Japan Conference (Nippon Kaigi, 日本会議) is a powerful conservative organization described by New York Times as “largest nationalist organization, which rejects postwar pacifism, embraces the imperial system and defends Japan’s past wars in Asia.” In addition, Japan Conference opposes policies aimed at promoting gender equality as the organization views them as a threat against traditional Japanese families. Many leaders of Japan Conference, including Shiro Takahashi, Hideaki Kase, and Yoshiko Sakurai are also active in comfort women denial.
Japan Conference has an affiliated parliamentary caucus within the parliament (Nippon Kaigi Kokkai Giin Kondan Kai, 日本会議国会議員懇談会) with hundreds of members, mostly from the ruling Liberal Democratic Party. In 2014, 15 out of 19 members of the administration of Shinzo Abe were members of the Japan Conference caucus including Deputy Prime Minister (and former Prime Minister) Taro Aso (麻生太郎), Minister of Internal Affairs and Communication Sanae Takaichi (高市早苗), and Cabinet Minister Yoshihide Suga (菅義偉) in addition to Abe himself.
Japan Education Rebirth Institute (Nippon Kyoiku Saisei Kiko, 日本教育再生機構) is a right-wing Japanese group promoting nationalistic educational reforms, including the erasure of the comfort women system and other atrocities committed by the Japanese military from history textbooks. It was founded by Shuji Yagi (八木秀次) after he and others left the Japanese Society for History Textbook Reform due to an internal division. Board members include Shiro Takahashi and others who are affiliated with the powerful Japan Conference.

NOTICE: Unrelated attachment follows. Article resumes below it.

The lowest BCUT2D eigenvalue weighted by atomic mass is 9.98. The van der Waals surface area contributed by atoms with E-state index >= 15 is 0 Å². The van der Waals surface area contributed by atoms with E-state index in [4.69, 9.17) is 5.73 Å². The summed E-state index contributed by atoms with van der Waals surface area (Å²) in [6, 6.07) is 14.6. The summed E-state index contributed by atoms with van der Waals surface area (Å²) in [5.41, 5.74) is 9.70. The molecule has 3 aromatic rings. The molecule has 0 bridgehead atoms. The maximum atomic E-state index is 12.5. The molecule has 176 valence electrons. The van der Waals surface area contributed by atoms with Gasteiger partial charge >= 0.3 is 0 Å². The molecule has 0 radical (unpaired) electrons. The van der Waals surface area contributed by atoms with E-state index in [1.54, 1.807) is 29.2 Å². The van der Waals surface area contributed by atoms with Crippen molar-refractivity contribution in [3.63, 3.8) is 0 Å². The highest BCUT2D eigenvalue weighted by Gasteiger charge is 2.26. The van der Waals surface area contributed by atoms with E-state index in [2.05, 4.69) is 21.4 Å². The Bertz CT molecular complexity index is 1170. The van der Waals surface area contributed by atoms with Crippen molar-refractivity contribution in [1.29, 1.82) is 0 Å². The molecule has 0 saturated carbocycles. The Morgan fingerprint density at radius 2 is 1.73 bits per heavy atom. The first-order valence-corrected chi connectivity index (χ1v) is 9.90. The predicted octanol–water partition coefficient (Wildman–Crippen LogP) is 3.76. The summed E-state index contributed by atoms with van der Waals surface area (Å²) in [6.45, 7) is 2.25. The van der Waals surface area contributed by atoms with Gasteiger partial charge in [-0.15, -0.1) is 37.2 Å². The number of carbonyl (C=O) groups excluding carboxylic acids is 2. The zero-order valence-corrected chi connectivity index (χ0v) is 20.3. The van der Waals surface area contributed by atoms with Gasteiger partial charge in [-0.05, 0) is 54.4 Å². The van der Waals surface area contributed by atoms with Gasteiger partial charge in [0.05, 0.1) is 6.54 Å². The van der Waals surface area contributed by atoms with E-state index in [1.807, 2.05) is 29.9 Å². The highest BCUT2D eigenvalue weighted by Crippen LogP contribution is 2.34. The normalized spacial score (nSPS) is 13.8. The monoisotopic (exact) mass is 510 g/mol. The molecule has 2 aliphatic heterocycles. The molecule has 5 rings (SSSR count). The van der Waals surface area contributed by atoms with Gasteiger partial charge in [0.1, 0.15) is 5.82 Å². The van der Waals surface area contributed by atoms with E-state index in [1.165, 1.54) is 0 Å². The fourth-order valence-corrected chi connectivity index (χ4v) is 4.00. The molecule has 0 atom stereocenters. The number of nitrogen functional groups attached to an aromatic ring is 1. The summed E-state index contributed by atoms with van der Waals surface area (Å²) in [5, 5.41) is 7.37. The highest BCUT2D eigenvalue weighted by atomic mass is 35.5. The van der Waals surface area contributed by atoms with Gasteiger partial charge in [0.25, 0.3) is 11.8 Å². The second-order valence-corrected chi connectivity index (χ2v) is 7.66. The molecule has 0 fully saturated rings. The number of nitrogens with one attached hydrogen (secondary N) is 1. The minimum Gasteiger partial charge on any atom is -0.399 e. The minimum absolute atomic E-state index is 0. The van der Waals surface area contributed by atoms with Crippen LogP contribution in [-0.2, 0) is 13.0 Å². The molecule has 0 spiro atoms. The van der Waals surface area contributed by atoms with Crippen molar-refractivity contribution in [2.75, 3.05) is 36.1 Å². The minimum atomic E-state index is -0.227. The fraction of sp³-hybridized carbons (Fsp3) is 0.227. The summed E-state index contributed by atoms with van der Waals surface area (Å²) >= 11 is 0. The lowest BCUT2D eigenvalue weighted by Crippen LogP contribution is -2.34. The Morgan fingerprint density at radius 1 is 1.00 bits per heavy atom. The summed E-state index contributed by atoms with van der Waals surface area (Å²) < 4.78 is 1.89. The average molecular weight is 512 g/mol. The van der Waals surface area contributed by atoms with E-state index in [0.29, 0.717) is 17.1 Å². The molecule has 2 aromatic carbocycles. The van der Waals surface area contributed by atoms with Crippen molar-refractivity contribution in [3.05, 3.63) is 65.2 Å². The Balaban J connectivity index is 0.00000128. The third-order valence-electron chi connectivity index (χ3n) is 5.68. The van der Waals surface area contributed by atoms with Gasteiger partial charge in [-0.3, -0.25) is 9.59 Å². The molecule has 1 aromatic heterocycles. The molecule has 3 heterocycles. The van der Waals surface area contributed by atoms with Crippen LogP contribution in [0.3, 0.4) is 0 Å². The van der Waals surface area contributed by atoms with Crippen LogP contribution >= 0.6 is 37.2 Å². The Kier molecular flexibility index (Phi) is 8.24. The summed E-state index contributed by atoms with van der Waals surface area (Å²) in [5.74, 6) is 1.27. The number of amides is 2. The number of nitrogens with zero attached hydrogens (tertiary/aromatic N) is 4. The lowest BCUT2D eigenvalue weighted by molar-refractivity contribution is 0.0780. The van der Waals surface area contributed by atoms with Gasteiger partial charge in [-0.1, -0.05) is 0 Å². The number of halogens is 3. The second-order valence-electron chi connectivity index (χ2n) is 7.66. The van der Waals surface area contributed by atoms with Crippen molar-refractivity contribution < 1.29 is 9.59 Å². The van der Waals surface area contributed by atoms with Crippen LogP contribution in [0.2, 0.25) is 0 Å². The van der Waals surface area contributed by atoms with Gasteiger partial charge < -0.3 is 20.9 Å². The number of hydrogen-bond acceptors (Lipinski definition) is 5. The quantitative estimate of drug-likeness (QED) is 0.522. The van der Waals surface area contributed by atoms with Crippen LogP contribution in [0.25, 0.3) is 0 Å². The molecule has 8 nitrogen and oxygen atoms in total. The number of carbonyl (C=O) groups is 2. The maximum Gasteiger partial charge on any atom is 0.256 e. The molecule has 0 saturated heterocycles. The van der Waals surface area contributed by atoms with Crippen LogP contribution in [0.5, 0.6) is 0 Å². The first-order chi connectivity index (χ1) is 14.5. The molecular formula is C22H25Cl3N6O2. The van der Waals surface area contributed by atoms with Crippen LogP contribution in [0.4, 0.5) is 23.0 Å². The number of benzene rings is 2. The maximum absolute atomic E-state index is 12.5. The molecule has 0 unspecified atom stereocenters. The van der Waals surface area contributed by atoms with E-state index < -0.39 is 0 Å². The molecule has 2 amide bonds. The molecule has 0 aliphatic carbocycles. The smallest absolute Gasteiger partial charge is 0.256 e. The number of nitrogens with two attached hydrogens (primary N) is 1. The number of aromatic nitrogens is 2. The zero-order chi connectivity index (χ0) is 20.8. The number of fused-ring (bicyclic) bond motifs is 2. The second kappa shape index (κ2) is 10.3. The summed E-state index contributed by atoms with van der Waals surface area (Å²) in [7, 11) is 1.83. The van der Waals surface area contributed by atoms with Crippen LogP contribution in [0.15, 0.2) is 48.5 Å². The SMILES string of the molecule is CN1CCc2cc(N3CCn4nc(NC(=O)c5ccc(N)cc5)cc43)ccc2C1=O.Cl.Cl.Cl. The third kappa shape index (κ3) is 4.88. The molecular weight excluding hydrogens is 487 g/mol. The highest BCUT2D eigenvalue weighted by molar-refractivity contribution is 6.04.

Japan Family Value Society (FAVS, 家族の絆を守る会) is a conservative Japanese group dedicated to preserving “traditional Japanese families” through opposition to legislations aimed at improving the status of women such as anti-discrimination policies and legalized abortion. The organization also calls on Japan to withdraw from the United Nations Convention on the Elimination of All Forms of Discrimination Against Women (CEDAW).